Millions of people in Britain could be asked to limit energy use this winter in order to head off blackouts.
Households would be told to avoid using gas and electricity at peak times and to turn off the lights on days when the wind doesn’t blow, according to Kathryn Porter from consultancy Watt-Logic,
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The energy expert said it was possible households could be asked not to use energy guzzling appliances at peak hours or to even to eat their dinner at a different time.
The Mail Online reports: In the US tens of millions of people have been asked not to use washing machines, dishwashers and ovens between 2pm and 8pm because of the global energy crisis. Charging cars before 9pm is also not advised.
Away from the home, in Germany, street lights are being dimmed, traffic lights at quieter junctions are turned off, hot water and central heating is off in public buildings, monuments will no longer be lit overnight, lighting monuments overnight.
Ms Porter has said that it’s ‘very possible’ the UK will see plans for energy rationing, despite Liz Truss absolutely ruling it out.
She told BBC’s World at One: ‘Unfortunately, as each winter goes by, the risk of blackouts is increasing because we have been replacing thermal and nuclear generation with intermittent renewables. That makes us vulnerable in times when wind output is low.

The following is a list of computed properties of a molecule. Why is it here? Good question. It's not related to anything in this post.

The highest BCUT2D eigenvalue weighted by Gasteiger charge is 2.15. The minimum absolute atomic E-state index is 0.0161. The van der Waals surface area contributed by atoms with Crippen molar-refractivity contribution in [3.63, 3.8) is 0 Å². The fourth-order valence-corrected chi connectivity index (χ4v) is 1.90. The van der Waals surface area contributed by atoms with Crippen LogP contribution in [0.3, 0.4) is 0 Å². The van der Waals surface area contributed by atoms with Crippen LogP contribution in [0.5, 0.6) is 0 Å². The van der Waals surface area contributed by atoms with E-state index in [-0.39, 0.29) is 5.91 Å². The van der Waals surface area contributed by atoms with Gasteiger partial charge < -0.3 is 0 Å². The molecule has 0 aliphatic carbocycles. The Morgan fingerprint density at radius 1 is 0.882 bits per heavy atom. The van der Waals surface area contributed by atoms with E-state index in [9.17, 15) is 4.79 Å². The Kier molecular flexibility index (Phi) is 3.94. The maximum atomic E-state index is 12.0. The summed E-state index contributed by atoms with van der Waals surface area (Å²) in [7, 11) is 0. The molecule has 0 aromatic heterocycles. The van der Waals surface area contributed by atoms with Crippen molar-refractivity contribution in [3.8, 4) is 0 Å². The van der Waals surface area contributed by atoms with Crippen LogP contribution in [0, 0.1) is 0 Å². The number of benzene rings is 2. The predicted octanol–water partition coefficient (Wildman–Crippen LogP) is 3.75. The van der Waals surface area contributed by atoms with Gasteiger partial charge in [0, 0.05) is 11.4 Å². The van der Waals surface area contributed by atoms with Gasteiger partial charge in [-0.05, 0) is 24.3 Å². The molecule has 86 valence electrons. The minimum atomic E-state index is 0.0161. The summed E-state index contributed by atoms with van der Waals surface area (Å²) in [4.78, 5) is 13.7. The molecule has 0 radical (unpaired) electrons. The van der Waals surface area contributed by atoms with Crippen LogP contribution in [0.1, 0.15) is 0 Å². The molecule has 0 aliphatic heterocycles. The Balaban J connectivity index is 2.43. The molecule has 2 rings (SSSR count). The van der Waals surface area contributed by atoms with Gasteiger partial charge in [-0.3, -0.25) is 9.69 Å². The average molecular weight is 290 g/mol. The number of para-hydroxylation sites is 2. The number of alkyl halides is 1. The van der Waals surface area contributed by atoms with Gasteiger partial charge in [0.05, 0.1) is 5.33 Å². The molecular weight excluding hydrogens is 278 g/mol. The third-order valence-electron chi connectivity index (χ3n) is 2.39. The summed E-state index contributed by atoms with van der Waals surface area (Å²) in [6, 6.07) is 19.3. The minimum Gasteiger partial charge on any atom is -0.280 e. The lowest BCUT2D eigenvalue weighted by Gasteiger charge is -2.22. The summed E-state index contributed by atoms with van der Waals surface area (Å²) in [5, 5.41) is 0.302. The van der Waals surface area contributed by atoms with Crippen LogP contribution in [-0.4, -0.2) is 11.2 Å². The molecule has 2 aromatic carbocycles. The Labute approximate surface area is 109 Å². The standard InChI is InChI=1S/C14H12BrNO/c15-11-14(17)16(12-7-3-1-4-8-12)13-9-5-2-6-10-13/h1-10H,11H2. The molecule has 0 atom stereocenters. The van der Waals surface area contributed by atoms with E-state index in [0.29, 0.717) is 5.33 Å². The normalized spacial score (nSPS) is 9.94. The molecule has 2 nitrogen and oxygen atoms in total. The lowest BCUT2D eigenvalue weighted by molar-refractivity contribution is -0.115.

‘We have had quite low wind output in July and August…Demand is a lot higher in the winter, so if we have those weather conditions in the winter, our system is going to get very tight and that raises a risk of blackouts.’
With similar schemes in California and Texas – Ms Porter expects that authorities could ask consumers to reduce their use of electricity during peak hours – although in the US all these schemes are not enforced in law.
‘It is possible we will see something similar here this winter,’ she said, adding: ‘I think it would be more an appeal or request for people to have their dinner earlier or later, or avoid using large appliances like washing machines during peak hours. I think it would be voluntary rather than compulsory’.
Meanwhile, Stephen Fitzpatrick, the boss of Ovo Energy, has proposed a plan to protect poorer households against a ‘winter like never before’.
Essentially, the tariffs for homes using a small amount of gas and electricity would be frozen at the current level, but the charge per unit would rise sharply once usage rises above a set threshold. This means heavy power users – typically wealthy families in big homes – would pay more for heat and light than poorer households.
She continued: ‘I don’t think it would be “you’re not allowed to” because there’s no real way of policing that. I think it would just be more of an appeal.’
However, on the topic of potential Prime Minister candidate Liz Truss, who at last night’s hustings ‘ruled out’ energy rationing said she is ‘in no position to do so’.
She said: ‘Liz Truss isn’t in a position to say there won’t be any rationing. If there’s not enough generation to meet demand then either you have rationing or you have blackouts.
‘The problem with blackouts is that they affect everybody and clearly there’s a hope that important infrastructures such as hospitals will have backup generators on site they can use and it’s important they test those facilities just in case they are needed in winter.
‘But I don’t think National Grid is going to sit there and just allow blackouts to happen because Liz Truss says she doesn’t want rationing. We will have rationing before we have blackouts.’
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